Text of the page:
So, calories are important in the initial stages when figuring out your macros split. However, once you’ve done this then you don’t need to focus as much on calories.
Some people do however find it easier to also track their calories, particularly if they want to be consuming a calorie deficit.
FAQs About Macros
In this section I’ve answered some commonly asked questions about counting macros:
Do You Count Sugar When Counting Macros?
You should count sugar when counting macros. This is because sugar is a carbohydrate, so it counts towards your carb intake. If you want to see results from counting macros then accounting for all the carbs you consume is important.
For example, one teaspoon of sugar contains about 5 grams of carbs. If you have two spoonfuls in coffee a couple of times a day then this can add up. Taking this into account when tracking your macros will help you see results.
Do You Count Veggies When Counting Macros?
Vegetables should be counted when you’re counting macros because vegetables contain protein, carbohydrates, and fats. So if you’re counting macros then you need to track the macros in vegetables, just like you would with other foods.
Vegetables are a healthy food, so sometimes people think they’re ‘free’ on a diet and not something they need to account for. However, just because they’re healthy doesn’t mean they don’t count towards macros.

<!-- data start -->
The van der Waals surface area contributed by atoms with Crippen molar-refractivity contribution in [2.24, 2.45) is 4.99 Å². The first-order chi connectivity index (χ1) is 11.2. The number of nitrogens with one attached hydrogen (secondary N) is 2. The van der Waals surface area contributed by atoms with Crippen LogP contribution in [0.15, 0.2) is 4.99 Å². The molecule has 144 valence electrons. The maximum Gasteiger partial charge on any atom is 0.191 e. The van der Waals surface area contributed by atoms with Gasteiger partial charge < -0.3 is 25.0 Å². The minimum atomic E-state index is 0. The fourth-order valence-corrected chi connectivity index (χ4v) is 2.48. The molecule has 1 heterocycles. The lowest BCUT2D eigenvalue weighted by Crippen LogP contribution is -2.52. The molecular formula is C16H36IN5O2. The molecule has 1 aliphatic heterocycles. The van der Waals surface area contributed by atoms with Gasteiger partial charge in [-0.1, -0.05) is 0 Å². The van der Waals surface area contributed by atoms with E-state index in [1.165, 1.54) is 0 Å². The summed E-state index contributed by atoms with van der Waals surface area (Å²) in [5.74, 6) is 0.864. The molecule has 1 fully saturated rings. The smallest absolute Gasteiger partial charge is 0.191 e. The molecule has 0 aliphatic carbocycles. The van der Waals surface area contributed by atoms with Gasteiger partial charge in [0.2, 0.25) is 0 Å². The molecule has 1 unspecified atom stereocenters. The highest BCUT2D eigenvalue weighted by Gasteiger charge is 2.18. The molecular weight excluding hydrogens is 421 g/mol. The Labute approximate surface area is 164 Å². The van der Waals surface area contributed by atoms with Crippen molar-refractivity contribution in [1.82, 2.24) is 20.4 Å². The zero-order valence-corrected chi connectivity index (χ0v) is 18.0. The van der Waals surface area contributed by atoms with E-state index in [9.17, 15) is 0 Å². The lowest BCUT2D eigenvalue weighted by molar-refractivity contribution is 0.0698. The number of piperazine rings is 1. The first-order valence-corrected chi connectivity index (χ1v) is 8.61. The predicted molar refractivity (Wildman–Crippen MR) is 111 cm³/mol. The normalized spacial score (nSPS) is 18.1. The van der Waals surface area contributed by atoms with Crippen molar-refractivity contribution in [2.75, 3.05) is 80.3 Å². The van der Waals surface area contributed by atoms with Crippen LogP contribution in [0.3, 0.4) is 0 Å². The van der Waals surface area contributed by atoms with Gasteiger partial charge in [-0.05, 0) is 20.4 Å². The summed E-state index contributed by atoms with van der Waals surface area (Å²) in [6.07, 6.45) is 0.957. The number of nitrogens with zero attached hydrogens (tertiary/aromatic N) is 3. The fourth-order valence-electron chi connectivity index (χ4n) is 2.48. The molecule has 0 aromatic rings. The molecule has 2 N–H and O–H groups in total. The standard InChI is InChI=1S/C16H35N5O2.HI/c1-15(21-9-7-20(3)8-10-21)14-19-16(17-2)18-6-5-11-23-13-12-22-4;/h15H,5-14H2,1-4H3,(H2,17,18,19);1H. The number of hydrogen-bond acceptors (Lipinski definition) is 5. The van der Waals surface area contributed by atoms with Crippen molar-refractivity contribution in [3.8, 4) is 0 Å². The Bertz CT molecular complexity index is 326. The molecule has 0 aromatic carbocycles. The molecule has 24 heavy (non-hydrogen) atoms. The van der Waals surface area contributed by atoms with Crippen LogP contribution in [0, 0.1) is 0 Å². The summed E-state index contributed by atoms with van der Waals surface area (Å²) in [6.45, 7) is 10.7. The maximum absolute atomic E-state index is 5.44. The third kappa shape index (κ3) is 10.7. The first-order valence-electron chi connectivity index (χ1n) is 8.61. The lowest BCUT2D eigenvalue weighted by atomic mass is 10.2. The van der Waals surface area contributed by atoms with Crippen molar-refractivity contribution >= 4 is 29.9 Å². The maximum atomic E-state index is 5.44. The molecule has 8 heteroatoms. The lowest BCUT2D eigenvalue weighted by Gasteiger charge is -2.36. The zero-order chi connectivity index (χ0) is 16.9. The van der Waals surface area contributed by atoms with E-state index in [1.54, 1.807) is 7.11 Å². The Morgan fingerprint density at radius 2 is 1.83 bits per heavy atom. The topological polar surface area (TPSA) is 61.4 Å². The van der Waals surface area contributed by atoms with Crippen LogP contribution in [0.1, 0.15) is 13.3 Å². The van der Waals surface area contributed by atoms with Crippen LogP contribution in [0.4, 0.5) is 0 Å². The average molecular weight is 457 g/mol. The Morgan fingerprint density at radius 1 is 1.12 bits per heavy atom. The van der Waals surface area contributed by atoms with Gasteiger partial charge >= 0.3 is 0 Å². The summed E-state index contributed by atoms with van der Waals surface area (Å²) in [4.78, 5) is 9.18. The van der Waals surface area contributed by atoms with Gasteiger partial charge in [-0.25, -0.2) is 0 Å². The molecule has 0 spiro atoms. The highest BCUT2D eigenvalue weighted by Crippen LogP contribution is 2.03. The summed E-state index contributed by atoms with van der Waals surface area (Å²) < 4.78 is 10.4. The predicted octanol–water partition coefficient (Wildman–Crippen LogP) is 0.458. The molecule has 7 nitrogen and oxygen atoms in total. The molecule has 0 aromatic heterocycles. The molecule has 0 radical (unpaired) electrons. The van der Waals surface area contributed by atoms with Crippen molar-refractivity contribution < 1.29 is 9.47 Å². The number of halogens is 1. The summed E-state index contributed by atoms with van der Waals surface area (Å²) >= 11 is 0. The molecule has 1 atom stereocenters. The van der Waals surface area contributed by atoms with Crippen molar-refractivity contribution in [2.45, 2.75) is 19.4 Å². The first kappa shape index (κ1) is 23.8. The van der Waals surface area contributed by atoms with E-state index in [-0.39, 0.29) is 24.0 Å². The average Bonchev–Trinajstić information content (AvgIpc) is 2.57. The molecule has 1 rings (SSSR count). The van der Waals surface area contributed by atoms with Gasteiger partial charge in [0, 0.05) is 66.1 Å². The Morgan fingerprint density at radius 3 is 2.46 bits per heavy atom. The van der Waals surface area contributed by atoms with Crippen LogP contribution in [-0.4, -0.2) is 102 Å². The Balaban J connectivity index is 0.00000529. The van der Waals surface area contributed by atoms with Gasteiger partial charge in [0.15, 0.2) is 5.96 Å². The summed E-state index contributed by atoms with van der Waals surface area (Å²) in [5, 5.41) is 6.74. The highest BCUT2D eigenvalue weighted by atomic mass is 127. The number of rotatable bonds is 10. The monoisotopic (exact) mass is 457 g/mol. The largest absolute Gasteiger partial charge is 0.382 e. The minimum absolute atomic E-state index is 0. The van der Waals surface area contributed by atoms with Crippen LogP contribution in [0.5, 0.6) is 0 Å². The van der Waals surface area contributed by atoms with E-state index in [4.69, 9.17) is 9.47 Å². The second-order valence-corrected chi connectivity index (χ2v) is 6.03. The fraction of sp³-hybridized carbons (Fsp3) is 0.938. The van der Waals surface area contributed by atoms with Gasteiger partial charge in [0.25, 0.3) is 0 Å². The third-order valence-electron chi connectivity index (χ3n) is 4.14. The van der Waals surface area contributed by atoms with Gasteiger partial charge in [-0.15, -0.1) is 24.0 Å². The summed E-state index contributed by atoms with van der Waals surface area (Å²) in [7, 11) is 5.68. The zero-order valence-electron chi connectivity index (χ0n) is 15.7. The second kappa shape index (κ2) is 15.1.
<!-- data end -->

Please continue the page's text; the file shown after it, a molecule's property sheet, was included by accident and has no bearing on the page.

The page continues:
Something I will say though is that the fiber content for most veg is so high that you use just as much energy breaking down and digesting the food as the calories you’d consume.
Therefore, you should track the macros in veggies for reference but they won’t contribute much to your daily calorie intake.
Do You Subtract Fiber When Counting Macros?
When counting macros you don’t need to subtract fiber from your carb intake.
Counting macros is about overall carb intake, so you count the total or gross amount that you consume regardless of where it comes from.
Because of the way fiber is absorbed by the body, some people don’t think it should be counted when counting macros. However, others argue that if you want to see results then you should focus on the overall amount of carbs you’re consuming, regardless of where they come from.
Tracking calories each day is hard enough for many people, this is really compounded when you then need to start tracking macros as well.
While you might think it’s difficult at first, tracking macros soon becomes a habit and the more you do it, the easier it gets. To get started counting macros, you should follow these steps:
- Determine your daily calorie intake
- Calculate the macro split you’ll be following (based on muscle growth or fat loss)
- Set up a calorie tracking app
- Start uploading your meals to see a daily breakdown
- Make adjustments each week based on how you’re progressing
After spending all this time explaining macros, it’s worth saying that it’s not essential to count and track them so carefully.
Check out an opposing view on whether or not you really need to count macros here.